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Archive for October, 2016

So, I self-published a novel this week on Amazon.com. It’s a little scary to put it out there, but what the heck. I’m thinking of it as an audition. No pain, no gain, right? Besides, with no agent, I have to do all of my own marketing.

It’s geared toward middle-grade kids (4th through 8th grades-ish), but I think a lot of ages might enjoy it. It’s been a labor of love for the past few years and all four of my past classes that I read it to have really liked it. Right now, it’s only available as an e-book, but I’m checking into getting a printed version soon.

Give it a shot.

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My family held our memorial service for my grandma this past weekend. It was held in a little rural church and was attended by not only family, but friends from years past, some of them were my parent’s friends from before I was born. It was a small, intimate service followed by a luncheon that gave us all a chance to mingle and talk about our memories of Grandma.

My cousin had put together a beautiful video composed of pictures of Grandma set to music. The photos were delightful; I had never seen many of them. there was even one of her as a baby with her father, who died when she was three years old. There were pictures of our parents as they were growing up and many of us cousins, then our children. I spoke after the video, that had been scheduled beforehand, and then the floor opened up to let others speak.

My great-aunt spoke, telling us all that my grandpa once said he’d married an angel. My brother/cousin spoke (see previous posts for that explanation if you don’t know the story) about our family and the kind of woman that Grandma was. My aunt spoke, highlighting how Grandma would take care of anybody that was brought home, no matter what. My cousin, the same one who put the video together, spoke about how we were all important to Grandma, how she saved everything that we ever made for her, including some 30-year-old Christmas cookies that she found when going through Grandma’s many boxes of treasures. It was all at the same time heartbreaking and wonderful to hear that such a life had been lived, that one woman could have made that big of an impact on so many lives because of her love. Four children, nine grandchildren, twelve great-grandchildren, and countless others are testament to that love.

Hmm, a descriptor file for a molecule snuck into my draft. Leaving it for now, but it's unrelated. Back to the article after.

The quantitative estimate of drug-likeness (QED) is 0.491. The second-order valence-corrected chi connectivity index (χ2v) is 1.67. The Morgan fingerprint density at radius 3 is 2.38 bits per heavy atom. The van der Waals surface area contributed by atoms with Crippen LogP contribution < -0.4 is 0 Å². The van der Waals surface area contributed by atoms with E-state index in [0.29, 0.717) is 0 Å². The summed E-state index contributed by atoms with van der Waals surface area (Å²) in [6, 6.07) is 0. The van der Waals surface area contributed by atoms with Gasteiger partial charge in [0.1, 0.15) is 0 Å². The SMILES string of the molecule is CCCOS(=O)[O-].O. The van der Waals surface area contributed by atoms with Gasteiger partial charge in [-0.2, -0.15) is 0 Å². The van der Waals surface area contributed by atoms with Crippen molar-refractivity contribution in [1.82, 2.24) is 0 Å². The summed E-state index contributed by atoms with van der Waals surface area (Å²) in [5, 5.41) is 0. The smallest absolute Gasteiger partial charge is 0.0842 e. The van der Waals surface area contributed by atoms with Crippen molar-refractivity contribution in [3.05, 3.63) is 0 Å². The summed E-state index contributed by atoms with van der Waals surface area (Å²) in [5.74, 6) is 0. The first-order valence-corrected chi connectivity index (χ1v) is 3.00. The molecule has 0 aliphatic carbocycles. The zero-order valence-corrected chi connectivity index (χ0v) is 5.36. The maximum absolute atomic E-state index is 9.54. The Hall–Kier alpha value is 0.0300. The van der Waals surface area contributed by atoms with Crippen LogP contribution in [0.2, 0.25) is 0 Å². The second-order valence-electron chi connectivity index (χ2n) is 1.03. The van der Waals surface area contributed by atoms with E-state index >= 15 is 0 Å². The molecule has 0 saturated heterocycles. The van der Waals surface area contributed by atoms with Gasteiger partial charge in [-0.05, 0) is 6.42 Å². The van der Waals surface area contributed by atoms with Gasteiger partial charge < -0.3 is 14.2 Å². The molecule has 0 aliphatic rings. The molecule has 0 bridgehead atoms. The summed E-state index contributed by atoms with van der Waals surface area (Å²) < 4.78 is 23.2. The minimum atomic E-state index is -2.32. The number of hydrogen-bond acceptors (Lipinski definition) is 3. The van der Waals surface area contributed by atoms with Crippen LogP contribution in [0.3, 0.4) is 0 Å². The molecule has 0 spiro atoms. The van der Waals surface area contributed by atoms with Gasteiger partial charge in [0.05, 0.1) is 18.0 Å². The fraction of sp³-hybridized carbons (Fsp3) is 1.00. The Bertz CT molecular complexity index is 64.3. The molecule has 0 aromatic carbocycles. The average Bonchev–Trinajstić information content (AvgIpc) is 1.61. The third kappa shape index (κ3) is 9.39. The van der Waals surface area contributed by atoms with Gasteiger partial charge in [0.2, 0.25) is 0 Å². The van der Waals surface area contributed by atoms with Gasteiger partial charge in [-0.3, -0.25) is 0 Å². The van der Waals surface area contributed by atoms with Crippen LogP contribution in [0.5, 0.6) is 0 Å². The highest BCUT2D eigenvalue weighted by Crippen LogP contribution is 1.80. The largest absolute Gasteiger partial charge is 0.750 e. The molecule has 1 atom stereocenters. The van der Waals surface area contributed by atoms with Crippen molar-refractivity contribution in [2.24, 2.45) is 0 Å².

So, here’s my question to you: How will your loved ones remember you when you’re gone? We’re all going to die one day, whether we like thinking about it or not. Some of us will have grand funerals with all the trimmings, some will have smaller, quieter services, and some, by request or other circumstances, will have no service. It doesn’t matter what your send-off looks like, how will you be remembered?

Were you kind?

Did you love openly and without abandon or was your love rationed out?

Did you give your children your time or brush them off?

Did you forgive those who hurt you or did you hold onto the pain?

Did you hold grudges on minor issues or did you learn to let them go?

Did you discriminate or did you get to know a person’s soul instead of their color or religion?

Did you do your share or let others carry you?

Did you learn from your mistakes or make them over and again?

Did you apologize to those you hurt and mean it, or did you shirk the blame and continue the cycle?

Did you have integrity? Did you do the right thing when no one was looking?

Did you blame others for your mistakes or did you suck it up and take responsibility?

Did you accept what life handed you or did you push to find your own way?

Did you laugh?

Could you find the beauty in life, even during dark times?

Were you happy?

I’ve been thinking about all of things in the last couple of days. We’re all flawed, sometimes in serious ways, and we usually get on the best we can. Sometimes we recognize what we need to work on, sometimes we don’t. I’ve made a lot of mistakes, there are things that I wish I could do over again that I can’t make right. I know that I have some things that I still want to get right that I can work on before my time comes.

The thought of death as something so final frightens us, depresses us, so we push it away to think about another day until it happens, and then we can’t, because it’s over. Don’t put it off until it’s too late; we don’t know how much time we have left. Put your phone away and play with your children. Tell someone that you love them. Patch up the silly argument that you had with your sister a decade ago and move on. Meanwhile, I’ll be learning from some mistakes and work harder at finding the beauty in life, among other things.

A presto.

 

 

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